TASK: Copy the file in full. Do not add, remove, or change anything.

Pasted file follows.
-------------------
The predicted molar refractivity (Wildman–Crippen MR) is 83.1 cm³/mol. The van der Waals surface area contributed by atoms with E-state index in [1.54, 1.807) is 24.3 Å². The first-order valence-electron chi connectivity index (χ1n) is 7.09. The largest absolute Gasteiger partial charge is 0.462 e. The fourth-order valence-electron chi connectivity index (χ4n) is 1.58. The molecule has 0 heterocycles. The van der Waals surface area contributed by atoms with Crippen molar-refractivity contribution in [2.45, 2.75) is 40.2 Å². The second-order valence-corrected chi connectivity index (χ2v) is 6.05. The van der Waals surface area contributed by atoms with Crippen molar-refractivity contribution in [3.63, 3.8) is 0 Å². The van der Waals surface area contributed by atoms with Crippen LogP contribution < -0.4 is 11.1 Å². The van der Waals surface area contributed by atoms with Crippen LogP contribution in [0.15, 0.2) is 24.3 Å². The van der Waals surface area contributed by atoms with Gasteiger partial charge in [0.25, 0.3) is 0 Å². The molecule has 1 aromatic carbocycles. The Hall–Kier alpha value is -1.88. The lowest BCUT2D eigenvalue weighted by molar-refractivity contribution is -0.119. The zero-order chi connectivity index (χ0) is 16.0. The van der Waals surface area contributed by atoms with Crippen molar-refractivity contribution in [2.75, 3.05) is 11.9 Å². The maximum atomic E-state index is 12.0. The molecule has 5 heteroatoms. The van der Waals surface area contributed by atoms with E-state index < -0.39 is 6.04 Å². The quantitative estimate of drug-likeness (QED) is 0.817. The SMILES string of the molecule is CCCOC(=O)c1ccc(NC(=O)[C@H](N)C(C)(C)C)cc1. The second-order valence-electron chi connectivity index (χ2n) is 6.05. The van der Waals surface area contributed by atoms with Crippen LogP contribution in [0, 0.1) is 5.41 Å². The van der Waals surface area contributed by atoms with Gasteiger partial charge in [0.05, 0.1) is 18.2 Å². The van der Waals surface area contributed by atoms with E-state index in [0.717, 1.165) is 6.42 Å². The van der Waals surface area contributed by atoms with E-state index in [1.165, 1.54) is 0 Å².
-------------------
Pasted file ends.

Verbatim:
The predicted molar refractivity (Wildman–Crippen MR) is 83.1 cm³/mol. The van der Waals surface area contributed by atoms with E-state index in [1.54, 1.807) is 24.3 Å². The first-order valence-electron chi connectivity index (χ1n) is 7.09. The largest absolute Gasteiger partial charge is 0.462 e. The fourth-order valence-electron chi connectivity index (χ4n) is 1.58. The molecule has 0 heterocycles. The van der Waals surface area contributed by atoms with Crippen molar-refractivity contribution in [2.45, 2.75) is 40.2 Å². The second-order valence-corrected chi connectivity index (χ2v) is 6.05. The van der Waals surface area contributed by atoms with Crippen molar-refractivity contribution in [3.63, 3.8) is 0 Å². The van der Waals surface area contributed by atoms with Crippen LogP contribution < -0.4 is 11.1 Å². The van der Waals surface area contributed by atoms with Crippen LogP contribution in [0.15, 0.2) is 24.3 Å². The van der Waals surface area contributed by atoms with Gasteiger partial charge in [0.25, 0.3) is 0 Å². The molecule has 1 aromatic carbocycles. The Hall–Kier alpha value is -1.88. The lowest BCUT2D eigenvalue weighted by molar-refractivity contribution is -0.119. The zero-order chi connectivity index (χ0) is 16.0. The van der Waals surface area contributed by atoms with Crippen molar-refractivity contribution in [2.75, 3.05) is 11.9 Å². The maximum atomic E-state index is 12.0. The molecule has 5 heteroatoms. The van der Waals surface area contributed by atoms with E-state index < -0.39 is 6.04 Å². The quantitative estimate of drug-likeness (QED) is 0.817. The SMILES string of the molecule is CCCOC(=O)c1ccc(NC(=O)[C@H](N)C(C)(C)C)cc1. The second-order valence-electron chi connectivity index (χ2n) is 6.05. The van der Waals surface area contributed by atoms with Crippen LogP contribution in [0, 0.1) is 5.41 Å². The van der Waals surface area contributed by atoms with Gasteiger partial charge in [0.05, 0.1) is 18.2 Å². The van der Waals surface area contributed by atoms with E-state index in [0.717, 1.165) is 6.42 Å². The van der Waals surface area contributed by atoms with E-state index in [1.165, 1.54) is 0 Å².